I think some people probably find it quite frustrating that they seem to spend all their time trying and never quite get it right.

Well then they need to walk around Savile Row a little and see what everyone else is doing. There should be no shame in just picking up on what other people do. I write it all down – if someone comes in wearing something really unusual that I like, particularly a combination of lots of different colours and patterns, I write it all down – shirt was this, tie this, suit, handkerchief, socks, shoes, everything. There’s nothing wrong with copying other people.

Grenson’s Artful Archie

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I’m on something of a shoe riff at the moment. This is partly because I’m trying to get back to my fighting weight, and shoes are the only things I’m allowing myself to buy until then.

Suffice to say, every year I draw up a list of items I wish to add to my wardrobe. At the top of that list is the Grenson Archie wingtip punch brogue . Curiously, the shoe appeared last season but happily they’ve reissued it and added some more colours to the mix. Not terribly suited to last season in my view, it is, however, a perfect winter shoe.

Good Year Welted, full grain leather and cut on a wide last its heft gives it a purposeful look, as do the large punch holes. This is added to by the double leather sole, which will provide protection from the winter rain. Certainly not a shoe to be warn with suiting, it is ideal for denim, cord, thick knits and all the other accoutrements of a well set casual winter wardrobe.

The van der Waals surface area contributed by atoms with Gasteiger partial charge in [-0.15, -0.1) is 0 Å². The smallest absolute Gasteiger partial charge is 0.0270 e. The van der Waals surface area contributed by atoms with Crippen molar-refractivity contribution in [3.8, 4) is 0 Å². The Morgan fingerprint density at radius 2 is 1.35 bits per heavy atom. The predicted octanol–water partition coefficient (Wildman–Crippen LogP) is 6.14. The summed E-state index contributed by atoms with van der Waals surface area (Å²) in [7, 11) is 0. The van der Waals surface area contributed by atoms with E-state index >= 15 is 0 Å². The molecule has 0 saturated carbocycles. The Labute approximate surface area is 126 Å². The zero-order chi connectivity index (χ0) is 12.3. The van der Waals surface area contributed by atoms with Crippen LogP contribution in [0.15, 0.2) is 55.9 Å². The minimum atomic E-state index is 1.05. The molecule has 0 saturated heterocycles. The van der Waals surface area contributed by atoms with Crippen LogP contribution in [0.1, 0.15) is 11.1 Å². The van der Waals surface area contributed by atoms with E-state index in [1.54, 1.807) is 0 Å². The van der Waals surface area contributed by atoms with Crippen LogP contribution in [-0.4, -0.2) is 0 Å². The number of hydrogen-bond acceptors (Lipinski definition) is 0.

My favourites are the chestnut versions above, with that distinctive cream inlay to the stitching. But various websites are carrying them and they’ve been issued in black and dark brown/chocolate.

Until very recently Grenson was eclipsed by the likes of Church’s, Crocket & Jones and Tricker’s. While being sound, Good Year Welted and bench made in Northampton, they never quite achieved the reputation of the latter three. Sound but uninspiring would probably sum it up well.

Since the firm’s take over by City financier James Purslow in 2004, Grenson has enjoyed a real renaissance, and deservedly so. Bringing in London shoe designer Tim Little – who has had some success in his own right – they started pitching a new range of shoes to a slightly younger market. Echoing the company’s traditional designs, subtle tweaks provide a more modern edge.

So complete is the revival that new, young, independent retailers have been engaging Grenson for some interesting collaborations. But the Archie is top of my list for now.